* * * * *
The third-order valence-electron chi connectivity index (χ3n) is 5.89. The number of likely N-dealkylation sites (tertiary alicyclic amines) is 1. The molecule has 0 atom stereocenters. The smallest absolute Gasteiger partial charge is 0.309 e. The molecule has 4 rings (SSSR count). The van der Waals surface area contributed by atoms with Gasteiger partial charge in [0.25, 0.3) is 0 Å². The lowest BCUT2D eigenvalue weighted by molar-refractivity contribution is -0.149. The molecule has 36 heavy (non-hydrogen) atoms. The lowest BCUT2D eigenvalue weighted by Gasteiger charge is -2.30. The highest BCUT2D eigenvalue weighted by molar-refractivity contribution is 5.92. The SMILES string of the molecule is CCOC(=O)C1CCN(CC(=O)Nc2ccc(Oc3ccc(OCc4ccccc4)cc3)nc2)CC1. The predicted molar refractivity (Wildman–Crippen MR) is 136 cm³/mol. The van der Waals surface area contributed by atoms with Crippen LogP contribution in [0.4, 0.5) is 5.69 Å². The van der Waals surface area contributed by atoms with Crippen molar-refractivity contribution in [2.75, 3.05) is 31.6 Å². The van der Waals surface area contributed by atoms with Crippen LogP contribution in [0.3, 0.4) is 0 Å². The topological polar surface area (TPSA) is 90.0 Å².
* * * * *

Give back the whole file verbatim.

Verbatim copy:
The third-order valence-electron chi connectivity index (χ3n) is 5.89. The number of likely N-dealkylation sites (tertiary alicyclic amines) is 1. The molecule has 0 atom stereocenters. The smallest absolute Gasteiger partial charge is 0.309 e. The molecule has 4 rings (SSSR count). The van der Waals surface area contributed by atoms with Gasteiger partial charge in [0.25, 0.3) is 0 Å². The lowest BCUT2D eigenvalue weighted by molar-refractivity contribution is -0.149. The molecule has 36 heavy (non-hydrogen) atoms. The lowest BCUT2D eigenvalue weighted by Gasteiger charge is -2.30. The highest BCUT2D eigenvalue weighted by molar-refractivity contribution is 5.92. The SMILES string of the molecule is CCOC(=O)C1CCN(CC(=O)Nc2ccc(Oc3ccc(OCc4ccccc4)cc3)nc2)CC1. The predicted molar refractivity (Wildman–Crippen MR) is 136 cm³/mol. The van der Waals surface area contributed by atoms with Crippen LogP contribution in [0.4, 0.5) is 5.69 Å². The van der Waals surface area contributed by atoms with Crippen molar-refractivity contribution in [2.75, 3.05) is 31.6 Å². The van der Waals surface area contributed by atoms with Crippen LogP contribution in [0.3, 0.4) is 0 Å². The topological polar surface area (TPSA) is 90.0 Å².